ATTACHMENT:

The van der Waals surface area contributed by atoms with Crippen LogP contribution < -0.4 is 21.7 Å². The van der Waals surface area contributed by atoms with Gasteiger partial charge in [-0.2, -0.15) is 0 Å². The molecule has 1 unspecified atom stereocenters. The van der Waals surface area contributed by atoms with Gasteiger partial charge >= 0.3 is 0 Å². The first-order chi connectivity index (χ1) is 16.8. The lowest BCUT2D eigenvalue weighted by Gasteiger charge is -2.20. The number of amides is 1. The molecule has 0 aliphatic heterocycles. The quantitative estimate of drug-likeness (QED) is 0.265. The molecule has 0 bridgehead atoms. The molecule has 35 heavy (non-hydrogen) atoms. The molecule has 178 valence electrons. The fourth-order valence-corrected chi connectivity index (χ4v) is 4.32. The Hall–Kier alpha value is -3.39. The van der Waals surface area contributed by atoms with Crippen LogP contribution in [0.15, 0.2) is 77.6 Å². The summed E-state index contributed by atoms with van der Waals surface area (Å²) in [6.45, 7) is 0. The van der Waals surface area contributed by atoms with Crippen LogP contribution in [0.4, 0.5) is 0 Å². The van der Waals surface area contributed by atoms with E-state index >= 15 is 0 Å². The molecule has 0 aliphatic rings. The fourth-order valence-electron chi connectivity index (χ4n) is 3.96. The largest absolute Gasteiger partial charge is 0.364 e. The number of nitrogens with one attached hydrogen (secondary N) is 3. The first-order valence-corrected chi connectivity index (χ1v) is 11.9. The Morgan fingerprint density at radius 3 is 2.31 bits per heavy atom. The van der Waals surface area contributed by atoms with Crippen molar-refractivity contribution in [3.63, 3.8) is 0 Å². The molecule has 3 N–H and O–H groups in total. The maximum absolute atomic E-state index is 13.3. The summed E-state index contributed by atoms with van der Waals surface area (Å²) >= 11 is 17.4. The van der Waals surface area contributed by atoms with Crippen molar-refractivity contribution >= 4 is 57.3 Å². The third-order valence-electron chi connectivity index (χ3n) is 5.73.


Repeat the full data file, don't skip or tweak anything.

The van der Waals surface area contributed by atoms with Crippen LogP contribution < -0.4 is 21.7 Å². The van der Waals surface area contributed by atoms with Gasteiger partial charge in [-0.2, -0.15) is 0 Å². The molecule has 1 unspecified atom stereocenters. The van der Waals surface area contributed by atoms with Gasteiger partial charge >= 0.3 is 0 Å². The first-order chi connectivity index (χ1) is 16.8. The lowest BCUT2D eigenvalue weighted by Gasteiger charge is -2.20. The number of amides is 1. The molecule has 0 aliphatic heterocycles. The quantitative estimate of drug-likeness (QED) is 0.265. The molecule has 0 bridgehead atoms. The molecule has 35 heavy (non-hydrogen) atoms. The molecule has 178 valence electrons. The fourth-order valence-corrected chi connectivity index (χ4v) is 4.32. The Hall–Kier alpha value is -3.39. The van der Waals surface area contributed by atoms with Crippen LogP contribution in [0.15, 0.2) is 77.6 Å². The summed E-state index contributed by atoms with van der Waals surface area (Å²) in [6.45, 7) is 0. The van der Waals surface area contributed by atoms with Crippen LogP contribution in [0.4, 0.5) is 0 Å². The van der Waals surface area contributed by atoms with E-state index >= 15 is 0 Å². The molecule has 0 aliphatic rings. The fourth-order valence-electron chi connectivity index (χ4n) is 3.96. The largest absolute Gasteiger partial charge is 0.364 e. The number of nitrogens with one attached hydrogen (secondary N) is 3. The first-order valence-corrected chi connectivity index (χ1v) is 11.9. The Morgan fingerprint density at radius 3 is 2.31 bits per heavy atom. The van der Waals surface area contributed by atoms with Crippen molar-refractivity contribution in [3.63, 3.8) is 0 Å². The molecule has 3 N–H and O–H groups in total. The maximum absolute atomic E-state index is 13.3. The summed E-state index contributed by atoms with van der Waals surface area (Å²) >= 11 is 17.4. The van der Waals surface area contributed by atoms with Crippen molar-refractivity contribution >= 4 is 57.3 Å². The third-order valence-electron chi connectivity index (χ3n) is 5.73.